“The higher up the education ladder you are, the more important that first job is in terms of predicting your career advancements and promotions in the next 10 or 15 years," Hershbein said. "If you can’t get a really good job right out of college, it really stays with you in terms of the impact."
Amanda Nell, an MU Career Center coordinator, said salaries for recent college graduates are holding fairly steady. "The ability to negotiate salaries is now maybe more limited, but overall earnings specifically for college graduates has not taken a substantial hit," she said, commenting on a recent survey by the National Association of Colleges and Employers.
The "Summer 2009 Salary Survey" found that this year's college graduates with a bachelor’s degree earn on average under 1 percent less than their peers did in 2008. The average starting salary for this year’s graduates now stands at $49,307 nationally, which is $386 less than last year.
Joseph Haslag, an MU economics professor, said it's typical for wages to fall in a recession and to rise when the economy is booming. He said near-term chances for recent graduates to find secure jobs are down, but there are still options available.
"The probability of them finding a job match is lowered," Haslag said, "but it doesn't mean that it's zero."
From her daily interactions with MU students and e-mail communication with recent alumni, Nell has noticed that job seekers "are being a little bit more savvy and more adaptable." For example, she said, the online traffic of MU alumni on hiremizzoutigers.com has doubled in the last calendar year.
"Alumni made up about 12 percent of the active job seekers on that Web site, and this figure jumped to 25 percent this year," Nell said.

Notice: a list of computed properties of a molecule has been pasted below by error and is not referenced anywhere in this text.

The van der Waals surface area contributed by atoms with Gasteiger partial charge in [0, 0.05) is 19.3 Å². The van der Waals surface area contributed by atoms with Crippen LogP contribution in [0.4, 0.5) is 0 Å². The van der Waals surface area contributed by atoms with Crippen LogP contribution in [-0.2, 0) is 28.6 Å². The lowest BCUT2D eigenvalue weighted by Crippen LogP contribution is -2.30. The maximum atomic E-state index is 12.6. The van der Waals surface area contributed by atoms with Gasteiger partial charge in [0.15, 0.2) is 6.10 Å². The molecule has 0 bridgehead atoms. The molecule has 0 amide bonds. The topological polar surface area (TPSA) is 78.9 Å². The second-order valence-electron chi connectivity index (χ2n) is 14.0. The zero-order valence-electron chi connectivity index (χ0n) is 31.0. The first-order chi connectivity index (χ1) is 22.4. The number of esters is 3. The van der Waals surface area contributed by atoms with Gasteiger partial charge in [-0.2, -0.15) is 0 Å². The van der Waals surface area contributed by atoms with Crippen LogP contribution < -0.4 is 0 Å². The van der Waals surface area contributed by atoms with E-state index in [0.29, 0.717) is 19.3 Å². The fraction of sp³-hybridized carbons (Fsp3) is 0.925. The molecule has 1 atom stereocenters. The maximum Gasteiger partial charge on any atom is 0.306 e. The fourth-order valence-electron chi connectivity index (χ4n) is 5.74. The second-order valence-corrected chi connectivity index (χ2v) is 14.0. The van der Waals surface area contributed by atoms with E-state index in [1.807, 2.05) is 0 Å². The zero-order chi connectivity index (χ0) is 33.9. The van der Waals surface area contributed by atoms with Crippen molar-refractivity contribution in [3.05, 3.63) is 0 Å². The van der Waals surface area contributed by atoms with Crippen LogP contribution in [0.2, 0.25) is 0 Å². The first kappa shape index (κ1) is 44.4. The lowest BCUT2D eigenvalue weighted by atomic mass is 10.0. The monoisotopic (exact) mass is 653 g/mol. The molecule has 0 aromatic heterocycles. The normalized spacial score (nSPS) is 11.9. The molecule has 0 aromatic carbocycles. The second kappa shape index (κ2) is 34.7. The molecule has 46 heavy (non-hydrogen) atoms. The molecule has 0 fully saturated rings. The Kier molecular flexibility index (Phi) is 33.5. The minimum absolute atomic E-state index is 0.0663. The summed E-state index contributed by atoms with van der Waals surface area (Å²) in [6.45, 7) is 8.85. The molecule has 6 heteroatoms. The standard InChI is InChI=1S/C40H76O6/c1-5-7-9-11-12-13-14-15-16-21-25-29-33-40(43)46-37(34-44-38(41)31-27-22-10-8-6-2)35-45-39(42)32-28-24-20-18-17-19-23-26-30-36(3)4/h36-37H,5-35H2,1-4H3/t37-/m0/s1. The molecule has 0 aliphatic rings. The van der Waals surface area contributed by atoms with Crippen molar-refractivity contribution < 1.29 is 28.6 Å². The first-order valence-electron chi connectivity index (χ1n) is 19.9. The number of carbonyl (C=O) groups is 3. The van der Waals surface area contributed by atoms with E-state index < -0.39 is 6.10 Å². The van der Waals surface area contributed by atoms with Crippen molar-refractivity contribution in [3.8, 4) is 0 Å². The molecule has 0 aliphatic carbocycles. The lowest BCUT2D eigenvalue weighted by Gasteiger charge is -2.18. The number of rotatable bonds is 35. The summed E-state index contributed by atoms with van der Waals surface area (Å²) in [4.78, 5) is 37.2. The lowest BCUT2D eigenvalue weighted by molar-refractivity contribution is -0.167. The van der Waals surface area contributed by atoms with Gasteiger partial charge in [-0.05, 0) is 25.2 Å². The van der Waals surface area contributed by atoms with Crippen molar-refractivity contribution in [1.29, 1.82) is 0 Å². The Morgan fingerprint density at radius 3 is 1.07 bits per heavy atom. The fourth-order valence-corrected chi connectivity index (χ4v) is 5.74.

Economy's future uncertain, but keep hope
After having applied for 10 positions in her career field, Sara Konzak, 22, moved back home to Kansas City and took a job as a bank teller.
“I didn’t think it would be as hard as it was to find a job," said Konzak, who graduated from MU in December 2008 with a bachelor's degree in psychology. "I know times are hard without having a job; something is always better than nothing.”
Konzak feels fortunate to have her job, even though it pays close to half as much as one she interviewed for with the Missouri Department of Social Services. Her observation is that recent college graduates are temporarily facing unemployment or job mismatch not because they are unqualified or bad candidates but because that's how the economy is right now.
"There are jobs available, but employers have to give them to the most qualified people," Konzak said. "It’s hard to hear that, but you might not be that person.”
Konzak said that within the next five years, she would like to pursue a master’s degree in psychology. She hopes that by then, the economy will have picked up and she can job-hunt again with a different result.
For Nell, being a college graduate in a recession does not appear to be a complete disadvantage. "Your youth, your vitality, your enthusiasm, your adaptability are all in your favor," she said. "It's just easy to focus on doom and gloom."
"Recessions are not death sentences," Haslag said. "They are temporary setbacks in terms of people being able to acquire a job match."
Joan Hermsen, an MU associate professor in sociology who studies work and labor markets, said young adults are facing a challenging set of conditions in the labor market.
"We don't know right now if the impact of this recession will be lasting and broad-scale, and whether it'll make today's generation of high school and college graduates different from their predecessors," Hermsen said.